With the US trade deficit at a six-year high, analysts have attributed the widening gap to a strong appreciation of the US dollar coupled with labor strikes at ports along the California coast. Is the rising deficit a true economic signal, or just noise?
Last week saw a perfect storm for US trade as the Department of Commerce reported the highest trade deficit since October 2008. The trade deficit ballooned by 43% in the month of March, making it the biggest month-to-month jump in 18 years.
The deficit rose from an initial $35.9 billion in February to a surprising $51.4 billion in March. This comes after the trade gap exhibited a sharp decline in January and February. Meanwhile, exports of US goods grew by a meager 0.9%—making exports a serious issue for the US economy.
Analysts have proposed several reasons for the bad news, but the main culprits seem to be the strong appreciation of the US dollar, and a protracted labor strike at multiple ports along the west coast in the months of January and February.
Strong US Dollar
The dollar exhibited its highest appreciation over the past 12 months, growing approximately 17% while other hard currencies such as the Euro and Japanese Yen hit 12 month lows, depreciating 8% and 2.1% respectively.
This has huge implications on US trade, as it has made American goods and services more expensive for foreign buyers and less competitive in the global market; simultaneously, foreign products were cheaper for US consumers. Indeed, the effects of a strengthening dollar have reverberated so far as to have an impact on US corporate profits.
This, coupled with a dropping demand for petroleum, an unusually harsh winter, and steady employment gains that helped fuel even greater domestic demand for foreign goods, created the perfect storm for a sharp increase in imports.
Weak exports attributed to the strong dollar are only further exacerbated by an overall weak global demand due to Eurozone uncertainty and domestic efforts by China and Japan to stimulate their own economies. Overall, imports increased from $222.1 billion in February to $239.2 billion in March, while exports only increased from $186.2 billion in February to $187.8 billion in March.
US Port Strikes
If the appreciation of the US Dollar serves as the economic rationale for the surging trade deficit, a blip in the form of a worker’s strike may have exacerbated the deficit sufficiently to make it an anomaly.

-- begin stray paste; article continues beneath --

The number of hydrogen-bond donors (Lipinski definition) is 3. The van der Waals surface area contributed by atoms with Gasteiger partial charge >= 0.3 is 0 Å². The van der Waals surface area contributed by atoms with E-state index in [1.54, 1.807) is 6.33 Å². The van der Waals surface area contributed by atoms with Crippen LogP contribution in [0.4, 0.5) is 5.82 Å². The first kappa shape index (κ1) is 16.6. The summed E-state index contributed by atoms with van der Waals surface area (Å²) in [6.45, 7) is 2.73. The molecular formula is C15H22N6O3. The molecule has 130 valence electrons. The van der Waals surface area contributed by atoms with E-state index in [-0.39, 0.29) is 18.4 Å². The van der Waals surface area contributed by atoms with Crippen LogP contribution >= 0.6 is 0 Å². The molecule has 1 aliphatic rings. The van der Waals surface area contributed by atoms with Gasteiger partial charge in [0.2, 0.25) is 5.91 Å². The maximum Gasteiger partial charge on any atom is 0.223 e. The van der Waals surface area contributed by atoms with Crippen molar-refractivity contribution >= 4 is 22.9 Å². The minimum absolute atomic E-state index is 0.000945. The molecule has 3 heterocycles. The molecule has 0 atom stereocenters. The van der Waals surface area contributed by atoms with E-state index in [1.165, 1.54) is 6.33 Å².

The data shows that the trade deficit actually fell to a six-year low in February, as billions of dollars’ worth of goods were being withheld and barred from entry due to a standoff over a new labor contract by unionized port workers in Los Angeles and Long Beach, California. Approximately 80% of the cargo traffic these two ports handle are foreign imports.
As the strikes ended in late February and the ports slowly began to return to full capacity, the backlog of imports started to compound and exacerbate the trade deficit. Goods withheld from entry included consumer products such as personal computers, automobiles, cell phones, clothing, and furniture.
The same, however, cannot be said for the weak export numbers, as the strike would not have delayed outgoing goods.
Many analysts insist that with the labor strikes over, the trade data will begin to smooth out into the second quarter.
It is important to note, however, that while the strike explains the sudden surge in imports in the month of March after a decline in January and February, it would not have changed the overall first quarter trade deficit. The backlog of imports would just have been spread throughout the months of the first quarter. Therefore, it is difficult to attribute the strike as the sole reason for the soaring trade gap.
According to the report, the year-to-date deficit of goods and services increased by $6.4 billion—or 5.2%.
Estimates suggest that the trade deficit subtracted 1.25 percentage points from GDP growth, which would mean that based on the government’s initial estimate of a 0.2% growth rate, the US economy likely contracted in the first quarter.
All things considered, the appreciation of the dollar likely explains the lack of export growth and surge of imports for the entirety of the first quarter, while the worker strikes in January and February explain the sudden swelling of imports, specifically in March.
Whatever the cause of the surging trade gap, the more important question is how this will affect the Federal Reserve’s decision to raise interest rates. If the trade data does not show signs of improvement by the second quarter, it is likely that the Fed will push off raising interest rates to either late fall or early next year.